WATCH: Have James Corden and Sainsbury's stolen the show with their musical Christmas advert?
Twerking office managers and train delays are just two of the struggles of modern British life depicted in Sainsbury's musical comedy Christmas campaign.
The supermarket has called on British comedian James Corden, Hollywood producers and the latest animation techniques to ensure that it has a worthy follow-up to last year's successful advert featuring Judith Kerr's Mog.
This year's Christmas film uses stop-frame animation techniques, which requires every shot to be filmed at a quarter of a second a time, and laser-printed puppets made by Mackinnon and Saunders, the Manchester-based company behind Fantastic Mr Fox.
The intricate set took 16 weeks to build, 420 hours to shoot, and eight weeks of post-production. Sainsbury's has not revealed how much the advert cost to make.
The advert tells the story of Dave during the busy Christmas season who is overwhelmed with things to do and misses his childrens' bedtime. One night when he returns home late, he spots a gingerbread decorated to look like him. Inspired, he rushes back to the toy factory where he works on create a series of clones - from tapping monkeys, toy planes and nodding dogs - to cover his jobs and give him more time with his family.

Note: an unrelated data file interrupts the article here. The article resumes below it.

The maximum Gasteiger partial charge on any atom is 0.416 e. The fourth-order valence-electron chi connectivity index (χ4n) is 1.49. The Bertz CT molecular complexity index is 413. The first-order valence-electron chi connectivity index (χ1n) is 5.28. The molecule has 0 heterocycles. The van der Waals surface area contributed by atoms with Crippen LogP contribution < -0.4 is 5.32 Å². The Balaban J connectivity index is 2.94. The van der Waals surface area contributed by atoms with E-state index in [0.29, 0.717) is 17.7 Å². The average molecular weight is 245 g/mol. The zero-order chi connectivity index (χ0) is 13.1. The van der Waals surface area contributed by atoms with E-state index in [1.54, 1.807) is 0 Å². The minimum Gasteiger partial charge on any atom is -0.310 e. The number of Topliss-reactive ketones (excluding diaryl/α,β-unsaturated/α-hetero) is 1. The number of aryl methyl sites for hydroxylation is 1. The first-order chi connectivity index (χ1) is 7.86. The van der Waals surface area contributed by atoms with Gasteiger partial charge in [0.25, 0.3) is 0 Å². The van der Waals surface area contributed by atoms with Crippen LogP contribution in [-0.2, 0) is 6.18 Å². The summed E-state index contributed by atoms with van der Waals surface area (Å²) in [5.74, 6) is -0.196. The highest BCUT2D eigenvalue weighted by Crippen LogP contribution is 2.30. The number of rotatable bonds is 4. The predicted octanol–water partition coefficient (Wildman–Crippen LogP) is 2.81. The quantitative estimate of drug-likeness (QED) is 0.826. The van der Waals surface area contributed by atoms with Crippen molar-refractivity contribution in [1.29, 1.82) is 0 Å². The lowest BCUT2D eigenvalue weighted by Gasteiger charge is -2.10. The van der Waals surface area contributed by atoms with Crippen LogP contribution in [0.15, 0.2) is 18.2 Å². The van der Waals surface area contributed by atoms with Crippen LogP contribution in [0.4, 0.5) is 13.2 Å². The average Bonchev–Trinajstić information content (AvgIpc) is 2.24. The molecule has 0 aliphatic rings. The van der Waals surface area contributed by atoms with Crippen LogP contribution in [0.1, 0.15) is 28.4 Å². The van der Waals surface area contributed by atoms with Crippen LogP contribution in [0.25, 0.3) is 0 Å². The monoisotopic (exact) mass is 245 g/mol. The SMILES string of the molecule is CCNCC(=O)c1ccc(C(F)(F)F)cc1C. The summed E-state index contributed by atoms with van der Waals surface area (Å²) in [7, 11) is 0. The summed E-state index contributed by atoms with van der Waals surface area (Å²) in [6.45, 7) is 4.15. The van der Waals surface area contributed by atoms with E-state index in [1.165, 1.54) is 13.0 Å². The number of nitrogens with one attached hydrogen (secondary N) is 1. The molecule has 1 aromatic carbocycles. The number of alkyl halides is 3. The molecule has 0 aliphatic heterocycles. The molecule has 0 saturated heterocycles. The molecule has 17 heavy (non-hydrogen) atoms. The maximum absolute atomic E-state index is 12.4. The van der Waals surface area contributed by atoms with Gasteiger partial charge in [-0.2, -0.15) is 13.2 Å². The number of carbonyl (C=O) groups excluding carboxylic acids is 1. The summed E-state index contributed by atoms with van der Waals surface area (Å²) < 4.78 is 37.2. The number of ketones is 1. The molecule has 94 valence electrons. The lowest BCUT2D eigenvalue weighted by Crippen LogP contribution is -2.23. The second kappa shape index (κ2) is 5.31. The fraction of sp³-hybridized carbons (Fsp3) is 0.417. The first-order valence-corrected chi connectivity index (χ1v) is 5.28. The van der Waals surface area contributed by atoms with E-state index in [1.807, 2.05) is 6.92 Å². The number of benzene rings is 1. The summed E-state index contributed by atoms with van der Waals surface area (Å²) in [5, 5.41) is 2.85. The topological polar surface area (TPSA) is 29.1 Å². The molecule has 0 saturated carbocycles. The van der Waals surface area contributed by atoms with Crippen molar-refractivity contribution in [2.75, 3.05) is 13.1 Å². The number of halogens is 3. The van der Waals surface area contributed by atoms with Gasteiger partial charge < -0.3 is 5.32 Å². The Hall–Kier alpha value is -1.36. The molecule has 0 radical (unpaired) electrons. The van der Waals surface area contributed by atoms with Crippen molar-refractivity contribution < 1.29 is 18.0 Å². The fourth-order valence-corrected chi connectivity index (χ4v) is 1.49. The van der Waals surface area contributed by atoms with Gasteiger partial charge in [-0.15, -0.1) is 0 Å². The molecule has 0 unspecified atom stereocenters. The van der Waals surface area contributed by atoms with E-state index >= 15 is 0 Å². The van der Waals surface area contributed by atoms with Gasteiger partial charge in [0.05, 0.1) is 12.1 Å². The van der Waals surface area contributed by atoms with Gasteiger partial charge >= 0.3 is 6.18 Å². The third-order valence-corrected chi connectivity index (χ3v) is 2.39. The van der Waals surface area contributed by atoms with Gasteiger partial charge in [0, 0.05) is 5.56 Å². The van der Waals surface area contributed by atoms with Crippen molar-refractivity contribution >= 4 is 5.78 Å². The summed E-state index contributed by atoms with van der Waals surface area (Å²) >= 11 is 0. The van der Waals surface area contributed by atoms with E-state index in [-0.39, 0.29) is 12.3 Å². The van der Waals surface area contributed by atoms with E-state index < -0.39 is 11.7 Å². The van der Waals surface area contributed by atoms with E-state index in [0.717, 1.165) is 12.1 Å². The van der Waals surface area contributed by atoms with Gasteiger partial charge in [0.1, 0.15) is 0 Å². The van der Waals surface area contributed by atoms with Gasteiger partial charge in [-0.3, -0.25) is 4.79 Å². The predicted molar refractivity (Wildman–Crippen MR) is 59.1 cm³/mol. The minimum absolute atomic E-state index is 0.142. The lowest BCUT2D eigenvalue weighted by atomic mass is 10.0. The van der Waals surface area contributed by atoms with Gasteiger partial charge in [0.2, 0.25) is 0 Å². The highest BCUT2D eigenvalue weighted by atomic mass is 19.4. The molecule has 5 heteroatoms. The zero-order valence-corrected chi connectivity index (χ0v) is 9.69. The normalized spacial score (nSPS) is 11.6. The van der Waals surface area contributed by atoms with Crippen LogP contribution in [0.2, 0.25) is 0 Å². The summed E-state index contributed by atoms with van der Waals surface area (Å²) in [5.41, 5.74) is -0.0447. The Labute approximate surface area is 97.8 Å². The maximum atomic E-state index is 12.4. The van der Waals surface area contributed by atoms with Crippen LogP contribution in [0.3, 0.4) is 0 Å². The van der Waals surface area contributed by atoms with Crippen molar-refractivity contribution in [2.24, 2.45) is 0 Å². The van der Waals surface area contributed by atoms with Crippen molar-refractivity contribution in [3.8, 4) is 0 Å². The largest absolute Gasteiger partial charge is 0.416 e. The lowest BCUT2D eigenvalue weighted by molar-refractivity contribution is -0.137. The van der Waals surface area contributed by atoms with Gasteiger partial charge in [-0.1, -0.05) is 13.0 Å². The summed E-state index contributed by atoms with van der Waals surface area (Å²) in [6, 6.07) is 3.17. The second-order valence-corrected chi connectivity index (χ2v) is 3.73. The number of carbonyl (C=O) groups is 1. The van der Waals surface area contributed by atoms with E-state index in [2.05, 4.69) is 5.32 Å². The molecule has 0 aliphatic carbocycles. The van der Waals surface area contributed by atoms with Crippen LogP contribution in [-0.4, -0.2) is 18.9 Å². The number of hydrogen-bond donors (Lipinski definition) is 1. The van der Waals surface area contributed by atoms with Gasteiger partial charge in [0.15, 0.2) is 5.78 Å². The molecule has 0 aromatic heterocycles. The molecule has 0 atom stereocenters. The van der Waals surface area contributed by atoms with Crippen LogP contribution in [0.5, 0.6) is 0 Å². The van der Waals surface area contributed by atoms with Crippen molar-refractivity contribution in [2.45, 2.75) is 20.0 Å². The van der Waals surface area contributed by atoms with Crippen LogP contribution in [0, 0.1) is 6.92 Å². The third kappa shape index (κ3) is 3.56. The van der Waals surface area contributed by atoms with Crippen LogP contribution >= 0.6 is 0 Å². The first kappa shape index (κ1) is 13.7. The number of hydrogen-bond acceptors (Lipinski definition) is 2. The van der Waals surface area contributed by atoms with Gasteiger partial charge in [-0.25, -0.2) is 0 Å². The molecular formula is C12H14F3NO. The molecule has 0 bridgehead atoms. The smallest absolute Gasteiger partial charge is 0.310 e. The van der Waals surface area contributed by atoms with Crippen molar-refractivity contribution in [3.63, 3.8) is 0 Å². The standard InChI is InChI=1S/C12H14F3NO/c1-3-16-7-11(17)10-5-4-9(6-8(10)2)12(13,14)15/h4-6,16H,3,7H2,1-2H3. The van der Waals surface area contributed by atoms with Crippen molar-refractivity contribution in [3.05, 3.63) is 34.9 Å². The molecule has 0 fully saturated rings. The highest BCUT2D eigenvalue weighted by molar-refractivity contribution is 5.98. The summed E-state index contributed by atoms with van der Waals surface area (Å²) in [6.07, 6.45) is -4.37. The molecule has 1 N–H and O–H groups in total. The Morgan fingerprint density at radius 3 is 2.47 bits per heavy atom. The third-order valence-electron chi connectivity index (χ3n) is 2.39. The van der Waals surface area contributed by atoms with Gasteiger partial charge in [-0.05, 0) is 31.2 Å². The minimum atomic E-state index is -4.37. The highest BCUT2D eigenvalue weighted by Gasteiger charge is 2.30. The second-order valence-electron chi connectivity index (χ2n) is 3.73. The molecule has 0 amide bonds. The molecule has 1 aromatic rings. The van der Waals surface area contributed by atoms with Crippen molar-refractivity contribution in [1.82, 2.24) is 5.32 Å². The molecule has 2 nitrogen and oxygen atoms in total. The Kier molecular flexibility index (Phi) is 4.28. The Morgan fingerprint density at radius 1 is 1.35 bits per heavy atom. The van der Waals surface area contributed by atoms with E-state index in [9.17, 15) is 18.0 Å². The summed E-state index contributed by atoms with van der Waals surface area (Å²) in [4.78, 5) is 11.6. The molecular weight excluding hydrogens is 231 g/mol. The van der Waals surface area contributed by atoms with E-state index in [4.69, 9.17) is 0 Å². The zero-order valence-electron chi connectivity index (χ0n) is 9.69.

"The advert reflects a typical family juggling everything they have to at Christmas time, we just hope it puts a smile on people's faces", said Sarah Kilmartin, head of Sainsbury's campaign .
The story is told via an original song, which will be released on Spotify, sung by British actor James Corden and composed by Flight of the Conchords Bret McKenzie, who won an Oscar in 2012 for the best original song in The Muppets.
"If I had a clone, so I wasn't alone, I'd definitely spend time with my family", Mr McKenzie said of the advert's plot.
The campaign will raise funds for Great Ormond Street Hospital's charity with profits from a gingerbread "Dave" and an animation kit, available for £5, helping to fund accommodation for families near the hospital.
Tim Johnson, chief executive of the hospital's charity said: "At Christmas, time spent with the people you love is precious. For the families of patients at Great Ormond Street Hospital who are unable to go home at Christmas, this is particularly true. More than half of the patients at Great Ormond Street Hospital live outside of London, and many are hours away from home."